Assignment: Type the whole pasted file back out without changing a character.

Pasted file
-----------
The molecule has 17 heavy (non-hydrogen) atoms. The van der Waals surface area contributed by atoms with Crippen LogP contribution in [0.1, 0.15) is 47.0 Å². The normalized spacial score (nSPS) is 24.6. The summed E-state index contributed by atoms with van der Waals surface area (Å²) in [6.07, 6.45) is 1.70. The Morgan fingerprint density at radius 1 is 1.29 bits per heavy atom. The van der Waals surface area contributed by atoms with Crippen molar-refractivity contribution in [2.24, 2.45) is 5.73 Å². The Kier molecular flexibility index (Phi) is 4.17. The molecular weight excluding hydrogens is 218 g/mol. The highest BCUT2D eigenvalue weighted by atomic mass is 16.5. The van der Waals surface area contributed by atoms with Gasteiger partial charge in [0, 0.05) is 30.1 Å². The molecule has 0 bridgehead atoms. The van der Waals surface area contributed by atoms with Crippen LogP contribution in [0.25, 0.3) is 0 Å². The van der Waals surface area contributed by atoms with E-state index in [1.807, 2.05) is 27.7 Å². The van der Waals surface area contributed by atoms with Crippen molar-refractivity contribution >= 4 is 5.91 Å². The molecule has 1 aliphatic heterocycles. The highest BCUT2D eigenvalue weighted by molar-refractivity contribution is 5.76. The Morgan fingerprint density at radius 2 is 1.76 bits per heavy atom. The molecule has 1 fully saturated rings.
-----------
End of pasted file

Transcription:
The molecule has 17 heavy (non-hydrogen) atoms. The van der Waals surface area contributed by atoms with Crippen LogP contribution in [0.1, 0.15) is 47.0 Å². The normalized spacial score (nSPS) is 24.6. The summed E-state index contributed by atoms with van der Waals surface area (Å²) in [6.07, 6.45) is 1.70. The Morgan fingerprint density at radius 1 is 1.29 bits per heavy atom. The van der Waals surface area contributed by atoms with Crippen molar-refractivity contribution in [2.24, 2.45) is 5.73 Å². The Kier molecular flexibility index (Phi) is 4.17. The molecular weight excluding hydrogens is 218 g/mol. The highest BCUT2D eigenvalue weighted by atomic mass is 16.5. The van der Waals surface area contributed by atoms with Gasteiger partial charge in [0, 0.05) is 30.1 Å². The molecule has 0 bridgehead atoms. The van der Waals surface area contributed by atoms with Crippen LogP contribution in [0.25, 0.3) is 0 Å². The van der Waals surface area contributed by atoms with E-state index in [1.807, 2.05) is 27.7 Å². The van der Waals surface area contributed by atoms with Crippen molar-refractivity contribution >= 4 is 5.91 Å². The molecule has 1 aliphatic heterocycles. The highest BCUT2D eigenvalue weighted by molar-refractivity contribution is 5.76. The Morgan fingerprint density at radius 2 is 1.76 bits per heavy atom. The molecule has 1 fully saturated rings.